I finished Fangirl by Rainbow Rowell on February 18, 2014 according to my page on Goodreads. I’m sure most of planet knows by now how I felt about her previous book, Eleanor & Park. It is one of the very few books I assigned 5 stars. Everyone knows how picky I am when it comes to rating books. My friends Kendra and Carey make fun of me repeatedly, calling me the Scrooge of readers. Kendra still hasn’t forgiven me for giving The Girl of Fire and Thorns 2 stars. (I stand by my 2-star review, Kendra, so don’t even.)
On February 18, 2014, I gave Fangirl 3 stars. I liked it, but I wasn’t telling the world about it like I did Eleanor & Park. I had trouble connecting with the story because I couldn’t relate to the main character, Cath, who is a socially awkward, passionate fan of the Simon Snow series (think Harry Potter). She is such a fangirl, she writes Simon Snow fan fiction, and however shy and introverted she may be in real life, online she is a superstar. Her Simon Snow fan fiction rivals that of the actual series in popularity, and as strong a writer Cath may be, she can’t imagine writing anything other than Simon Snow fan fiction. Fangirl is about Cath’s attempt to live life outside the fandom.
I was a fan of the Harry Potter series, but at the time the books came out, I was in my late 20s and in law school. I spent very little time on the internet and reading was something I had to put off until summer. No matter how much I loved Harry Potter, it wasn’t enough to get online and, to be honest, I didn’t know fandoms or fan fiction existed. I haven’t even watched all the movies because I wanted to reread the books first. What I know of Harry Potter is because of the books. That becomes important later.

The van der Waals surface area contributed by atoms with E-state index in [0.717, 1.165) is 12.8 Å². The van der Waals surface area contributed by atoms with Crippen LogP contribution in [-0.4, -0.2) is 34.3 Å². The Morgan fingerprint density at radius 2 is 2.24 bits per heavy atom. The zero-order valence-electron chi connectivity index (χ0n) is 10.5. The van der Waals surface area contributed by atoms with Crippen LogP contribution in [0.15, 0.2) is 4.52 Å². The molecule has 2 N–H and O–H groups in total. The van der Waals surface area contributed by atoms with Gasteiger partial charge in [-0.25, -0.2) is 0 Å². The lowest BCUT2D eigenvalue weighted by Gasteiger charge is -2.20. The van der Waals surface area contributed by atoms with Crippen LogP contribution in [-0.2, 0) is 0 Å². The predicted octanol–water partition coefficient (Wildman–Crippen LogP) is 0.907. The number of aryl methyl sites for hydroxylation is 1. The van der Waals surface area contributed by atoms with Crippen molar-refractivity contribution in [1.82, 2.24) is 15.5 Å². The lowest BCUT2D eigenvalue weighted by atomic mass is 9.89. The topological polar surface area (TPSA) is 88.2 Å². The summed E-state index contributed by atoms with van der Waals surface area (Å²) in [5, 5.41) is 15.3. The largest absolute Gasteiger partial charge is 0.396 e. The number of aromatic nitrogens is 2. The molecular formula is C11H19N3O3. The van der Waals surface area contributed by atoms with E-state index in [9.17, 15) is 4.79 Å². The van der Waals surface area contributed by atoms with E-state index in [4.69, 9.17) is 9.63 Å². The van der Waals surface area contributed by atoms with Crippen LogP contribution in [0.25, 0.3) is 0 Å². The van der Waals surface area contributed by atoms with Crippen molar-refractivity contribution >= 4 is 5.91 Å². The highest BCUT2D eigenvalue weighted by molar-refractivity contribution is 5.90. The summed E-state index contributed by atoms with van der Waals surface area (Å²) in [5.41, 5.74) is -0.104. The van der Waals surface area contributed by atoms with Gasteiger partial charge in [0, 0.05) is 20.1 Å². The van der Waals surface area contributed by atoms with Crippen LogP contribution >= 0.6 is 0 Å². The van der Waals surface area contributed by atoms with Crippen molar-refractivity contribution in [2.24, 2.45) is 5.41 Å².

My first taste of fan fiction came with Twilight. Long before 50 Shades of Grey became the juggernaut everyone but me has read and loved, it was fan fiction. The first time I heard of it was on a book blog. The blogger linked to it, gushing about its magnificence. Okay, I thought. I’m always up for free books!
Holy hell, NO. I was shocked at how awful it was. I read three pages, maybe less, before I gave up. This was 50 Shades before it became 50 Shades! I’m sure it went through numerous revisions (new names, at the very least!) before publication. I can almost guarantee what I read isn’t what was published. Note: I’m not saying what was published was good, but I hear the story is compelling.
Last night I changed my rating of Fangirl to 4 stars because in retrospect, while I didn’t connect with Cath, the book did open up a whole new world for me. Cath is obsessed with Simon Snow, but her fan fiction is about Simon and Baz falling in love despite being enemies. It’s slash. Obviously, Simon and Baz are Harry and Draco. Keeping in mind my previous media-free Harry Potter enjoyment, you might understand why, when I read about Simon/Baz aka Harry/Draco (now you know why it’s called ‘slash’), I looked up and thought: Wait. You mean I’m not the only one who thought Harry and Draco stormed around Hogwarts acting like Elizabeth Taylor and Richard Burton?! I remember reading Half-Blood Prince and thinking Harry needed to chilax with the Draco obsession or invite him to Madam Puddifoot’s Tea Shop and be done.
I became more invested in the Simon/Baz story–Fangirl includes excerpts within the story–than in Cath’s story. It reminded me how much I liked Harry and Draco as characters, and to throw them into my very favorite enemies-to-lovers trope (Cecily and Nico! Moonlighting! The Taming of the Shrew!) was just gravy. When I finished Fangirl, I was sad to leave behind Simon/Baz. Then, a few days later I–swear, no joke–went online to see if anyone else liked the idea of a Harry/Draco pairing.